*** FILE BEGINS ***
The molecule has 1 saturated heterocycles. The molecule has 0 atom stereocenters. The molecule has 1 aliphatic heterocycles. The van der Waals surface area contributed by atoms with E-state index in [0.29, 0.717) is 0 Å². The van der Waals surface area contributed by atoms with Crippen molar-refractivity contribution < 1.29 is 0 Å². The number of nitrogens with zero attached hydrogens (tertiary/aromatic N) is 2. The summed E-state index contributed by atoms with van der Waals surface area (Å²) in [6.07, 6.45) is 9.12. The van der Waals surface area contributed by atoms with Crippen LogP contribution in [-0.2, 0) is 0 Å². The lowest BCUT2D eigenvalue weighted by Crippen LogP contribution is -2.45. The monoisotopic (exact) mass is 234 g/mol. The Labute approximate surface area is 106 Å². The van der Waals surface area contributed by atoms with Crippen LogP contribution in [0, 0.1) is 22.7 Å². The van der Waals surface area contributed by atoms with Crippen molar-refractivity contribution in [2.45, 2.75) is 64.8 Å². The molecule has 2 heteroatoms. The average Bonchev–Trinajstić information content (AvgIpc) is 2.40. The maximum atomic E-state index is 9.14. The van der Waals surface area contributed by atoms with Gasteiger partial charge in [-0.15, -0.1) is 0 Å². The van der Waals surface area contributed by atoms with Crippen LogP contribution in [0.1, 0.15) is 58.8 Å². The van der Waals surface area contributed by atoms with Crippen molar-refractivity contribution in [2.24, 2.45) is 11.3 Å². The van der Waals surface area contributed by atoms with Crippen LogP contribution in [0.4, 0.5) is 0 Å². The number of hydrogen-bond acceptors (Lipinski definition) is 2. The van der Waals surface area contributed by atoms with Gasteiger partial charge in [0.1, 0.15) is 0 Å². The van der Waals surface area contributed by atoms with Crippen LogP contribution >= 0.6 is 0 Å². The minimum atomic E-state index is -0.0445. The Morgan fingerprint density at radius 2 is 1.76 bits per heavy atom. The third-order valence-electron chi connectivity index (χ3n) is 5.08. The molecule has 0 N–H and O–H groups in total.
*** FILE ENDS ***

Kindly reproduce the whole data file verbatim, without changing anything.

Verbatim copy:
The molecule has 1 saturated heterocycles. The molecule has 0 atom stereocenters. The molecule has 1 aliphatic heterocycles. The van der Waals surface area contributed by atoms with E-state index in [0.29, 0.717) is 0 Å². The van der Waals surface area contributed by atoms with Crippen molar-refractivity contribution < 1.29 is 0 Å². The number of nitrogens with zero attached hydrogens (tertiary/aromatic N) is 2. The summed E-state index contributed by atoms with van der Waals surface area (Å²) in [6.07, 6.45) is 9.12. The van der Waals surface area contributed by atoms with Crippen LogP contribution in [-0.2, 0) is 0 Å². The lowest BCUT2D eigenvalue weighted by Crippen LogP contribution is -2.45. The monoisotopic (exact) mass is 234 g/mol. The Labute approximate surface area is 106 Å². The van der Waals surface area contributed by atoms with Crippen LogP contribution in [0, 0.1) is 22.7 Å². The van der Waals surface area contributed by atoms with Crippen molar-refractivity contribution in [2.45, 2.75) is 64.8 Å². The molecule has 2 heteroatoms. The average Bonchev–Trinajstić information content (AvgIpc) is 2.40. The maximum atomic E-state index is 9.14. The van der Waals surface area contributed by atoms with Gasteiger partial charge in [-0.15, -0.1) is 0 Å². The van der Waals surface area contributed by atoms with Crippen LogP contribution in [0.1, 0.15) is 58.8 Å². The van der Waals surface area contributed by atoms with Crippen molar-refractivity contribution in [2.24, 2.45) is 11.3 Å². The van der Waals surface area contributed by atoms with Crippen LogP contribution in [0.4, 0.5) is 0 Å². The number of hydrogen-bond acceptors (Lipinski definition) is 2. The van der Waals surface area contributed by atoms with Gasteiger partial charge in [0.1, 0.15) is 0 Å². The van der Waals surface area contributed by atoms with Crippen LogP contribution >= 0.6 is 0 Å². The minimum atomic E-state index is -0.0445. The Morgan fingerprint density at radius 2 is 1.76 bits per heavy atom. The third-order valence-electron chi connectivity index (χ3n) is 5.08. The molecule has 0 N–H and O–H groups in total.